It's plausible, and would let Apple and Foxconn sidestep some of the possibly over-zealous criticism of their operation in China. It won't address the "made in USA" argument that some critics are voicing and that Google is quietly pushing, but it's certainly a start.
iPhone 4S Production Curtailed Early?
Meanwhile, sources inside Apple's supply chain are saying that the company is already scaling back production of the iPhone 4S.
You may see misguided commentary on this matter, suggesting the product is not selling well and this is an Apple slip-up, but that's almost certainly the opposite. Apple controls its supply chain with an iron fist, and knows that with more public attention thrown on its upcoming iPhone refresh then sales of the previous unit may tail off, so why produce more units? A scale-back will also allow component suppliers and manufacturer partners room to begin configuring their production lines for the new iPhone for 2012 enough ahead of time that any wrinkles can be ironed out.
But Apple is said to maintain a mere five days of inventory in its very short chips-to-ships production process, and a tail-off in June seems like a very early move for a long-supposed October debut for the iPhone for 2012. Which may actually mean Apple is bringing the new phone out a little earlier, perhaps in September. That makes sense, given 2011's iPhone 4S was a relatively small-scale upgrade on the previous phone which would've given more time for engineers to refine the specs and design of its successor. And it leaves October free for iPad mini news.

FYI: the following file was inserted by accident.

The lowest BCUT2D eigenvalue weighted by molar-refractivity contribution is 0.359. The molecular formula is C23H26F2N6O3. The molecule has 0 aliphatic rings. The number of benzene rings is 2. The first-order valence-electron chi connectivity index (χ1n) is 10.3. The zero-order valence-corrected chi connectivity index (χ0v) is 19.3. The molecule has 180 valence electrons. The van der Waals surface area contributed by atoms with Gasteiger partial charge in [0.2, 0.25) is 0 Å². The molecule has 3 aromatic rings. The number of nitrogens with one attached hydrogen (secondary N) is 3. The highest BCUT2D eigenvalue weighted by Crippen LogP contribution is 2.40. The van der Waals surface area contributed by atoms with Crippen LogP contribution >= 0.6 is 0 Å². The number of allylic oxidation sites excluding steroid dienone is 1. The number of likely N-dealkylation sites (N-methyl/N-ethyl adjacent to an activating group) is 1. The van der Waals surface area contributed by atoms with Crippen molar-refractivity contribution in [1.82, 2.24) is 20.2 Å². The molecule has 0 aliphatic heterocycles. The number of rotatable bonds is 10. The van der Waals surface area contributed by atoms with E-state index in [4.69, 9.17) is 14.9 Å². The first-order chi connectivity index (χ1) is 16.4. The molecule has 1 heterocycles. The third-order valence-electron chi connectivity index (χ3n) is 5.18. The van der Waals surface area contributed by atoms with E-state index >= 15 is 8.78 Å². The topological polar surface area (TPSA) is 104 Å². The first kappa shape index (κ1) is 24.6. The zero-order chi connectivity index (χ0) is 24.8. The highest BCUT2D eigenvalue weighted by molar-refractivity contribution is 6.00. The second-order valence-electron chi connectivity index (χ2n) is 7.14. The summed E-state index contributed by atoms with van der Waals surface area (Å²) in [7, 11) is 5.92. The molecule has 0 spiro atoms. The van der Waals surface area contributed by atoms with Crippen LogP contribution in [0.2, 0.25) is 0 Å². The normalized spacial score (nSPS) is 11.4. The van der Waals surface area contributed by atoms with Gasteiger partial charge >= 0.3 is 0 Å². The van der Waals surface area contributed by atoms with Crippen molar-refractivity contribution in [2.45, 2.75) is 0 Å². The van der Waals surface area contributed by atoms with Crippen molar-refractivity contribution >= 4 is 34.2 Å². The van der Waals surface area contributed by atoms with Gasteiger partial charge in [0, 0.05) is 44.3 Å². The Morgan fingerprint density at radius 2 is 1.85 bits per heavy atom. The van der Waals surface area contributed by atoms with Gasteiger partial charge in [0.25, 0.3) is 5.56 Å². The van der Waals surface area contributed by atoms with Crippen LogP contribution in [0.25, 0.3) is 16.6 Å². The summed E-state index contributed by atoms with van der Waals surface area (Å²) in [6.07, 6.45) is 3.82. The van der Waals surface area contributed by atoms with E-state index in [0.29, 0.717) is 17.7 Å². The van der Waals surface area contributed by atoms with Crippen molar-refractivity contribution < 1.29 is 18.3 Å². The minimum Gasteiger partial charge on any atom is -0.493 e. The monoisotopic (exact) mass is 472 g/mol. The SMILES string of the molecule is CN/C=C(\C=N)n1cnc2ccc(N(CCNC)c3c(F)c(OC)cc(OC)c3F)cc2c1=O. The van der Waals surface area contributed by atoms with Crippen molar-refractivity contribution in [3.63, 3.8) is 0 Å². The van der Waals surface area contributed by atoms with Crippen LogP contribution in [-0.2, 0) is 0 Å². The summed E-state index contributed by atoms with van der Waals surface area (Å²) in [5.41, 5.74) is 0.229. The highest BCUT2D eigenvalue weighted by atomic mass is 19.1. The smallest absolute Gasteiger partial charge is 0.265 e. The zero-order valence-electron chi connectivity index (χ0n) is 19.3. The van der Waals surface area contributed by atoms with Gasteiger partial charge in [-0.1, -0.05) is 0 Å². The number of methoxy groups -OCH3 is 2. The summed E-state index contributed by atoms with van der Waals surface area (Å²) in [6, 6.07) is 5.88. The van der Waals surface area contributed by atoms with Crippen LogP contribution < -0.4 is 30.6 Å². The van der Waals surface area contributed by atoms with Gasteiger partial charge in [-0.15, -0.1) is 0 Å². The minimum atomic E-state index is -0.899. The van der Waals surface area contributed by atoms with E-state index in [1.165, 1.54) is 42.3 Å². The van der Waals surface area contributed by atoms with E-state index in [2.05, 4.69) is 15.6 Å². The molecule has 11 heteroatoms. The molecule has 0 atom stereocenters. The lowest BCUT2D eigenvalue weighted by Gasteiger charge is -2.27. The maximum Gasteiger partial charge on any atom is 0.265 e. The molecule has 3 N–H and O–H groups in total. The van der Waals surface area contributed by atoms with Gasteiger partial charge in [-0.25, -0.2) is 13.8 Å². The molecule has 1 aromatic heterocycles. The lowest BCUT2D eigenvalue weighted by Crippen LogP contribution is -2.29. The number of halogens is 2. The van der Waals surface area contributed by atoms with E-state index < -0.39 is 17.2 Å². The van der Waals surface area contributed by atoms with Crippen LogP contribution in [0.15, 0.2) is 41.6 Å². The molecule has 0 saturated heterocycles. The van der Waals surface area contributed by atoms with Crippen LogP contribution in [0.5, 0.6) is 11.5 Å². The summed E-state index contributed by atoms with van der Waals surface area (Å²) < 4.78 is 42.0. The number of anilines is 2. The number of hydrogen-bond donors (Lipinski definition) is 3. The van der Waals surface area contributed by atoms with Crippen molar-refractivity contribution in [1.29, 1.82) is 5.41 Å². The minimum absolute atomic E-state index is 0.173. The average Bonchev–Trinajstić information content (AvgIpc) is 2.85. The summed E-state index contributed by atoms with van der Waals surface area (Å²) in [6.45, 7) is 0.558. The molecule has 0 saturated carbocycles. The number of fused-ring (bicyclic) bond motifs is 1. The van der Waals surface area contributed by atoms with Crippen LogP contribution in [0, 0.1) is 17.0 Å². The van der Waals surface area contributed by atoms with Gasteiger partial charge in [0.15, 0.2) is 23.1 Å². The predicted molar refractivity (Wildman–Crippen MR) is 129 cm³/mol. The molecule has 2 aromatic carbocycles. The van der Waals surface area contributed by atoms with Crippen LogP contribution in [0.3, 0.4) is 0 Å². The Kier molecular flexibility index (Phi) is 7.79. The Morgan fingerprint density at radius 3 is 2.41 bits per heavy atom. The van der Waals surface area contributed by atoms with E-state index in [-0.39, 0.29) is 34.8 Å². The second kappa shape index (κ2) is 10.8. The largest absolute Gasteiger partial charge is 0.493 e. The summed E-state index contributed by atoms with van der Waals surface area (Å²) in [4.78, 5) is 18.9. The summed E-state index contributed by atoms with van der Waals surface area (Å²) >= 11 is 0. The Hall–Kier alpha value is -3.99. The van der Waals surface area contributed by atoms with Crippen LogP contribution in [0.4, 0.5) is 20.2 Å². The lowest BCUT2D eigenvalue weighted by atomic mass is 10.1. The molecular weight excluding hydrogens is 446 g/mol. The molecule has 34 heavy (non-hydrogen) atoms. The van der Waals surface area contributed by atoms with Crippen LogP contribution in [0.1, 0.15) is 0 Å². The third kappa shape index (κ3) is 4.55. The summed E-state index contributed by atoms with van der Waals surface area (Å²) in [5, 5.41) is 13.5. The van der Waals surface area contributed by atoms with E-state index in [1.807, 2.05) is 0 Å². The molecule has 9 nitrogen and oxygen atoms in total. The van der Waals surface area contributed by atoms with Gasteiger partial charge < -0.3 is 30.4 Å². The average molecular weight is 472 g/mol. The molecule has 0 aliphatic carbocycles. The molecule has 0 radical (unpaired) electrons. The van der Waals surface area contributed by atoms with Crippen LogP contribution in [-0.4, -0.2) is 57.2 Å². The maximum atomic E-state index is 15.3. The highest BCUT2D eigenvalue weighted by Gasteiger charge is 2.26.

Apple Wary Of NFC...
Meanwhile another WSJ article, with curious timing, steps on the notion that Apple will actually put NFC technology into the next iPhone. It's suggested that NFC payment tech really was on the cards for a long time, but that a fairly late executive-level decision was made to not go ahead because of battery consumption issues and worries that consumers weren't adopting the systems.
This stance makes some sense, because in speaking with many companies pushing for advanced mobile payment solutions Fast Company has heard many voices say they're waiting for true technical standards to emerge. But battery consumption is a strange problem to note, because it doesn't seem to have hampered many of Apple's rivals—Samsung in particular. And an NFC comms system is actually low-power—it's actually deliberately designed to be so, else the NFC chips embedded in things like train tickets simply wouldn't work. Meanwhile many countries outside the U.S. are pressing ahead with NFC payment adoption, with the U.K. as a great example, and more than 60% of iPhones are sold overseas.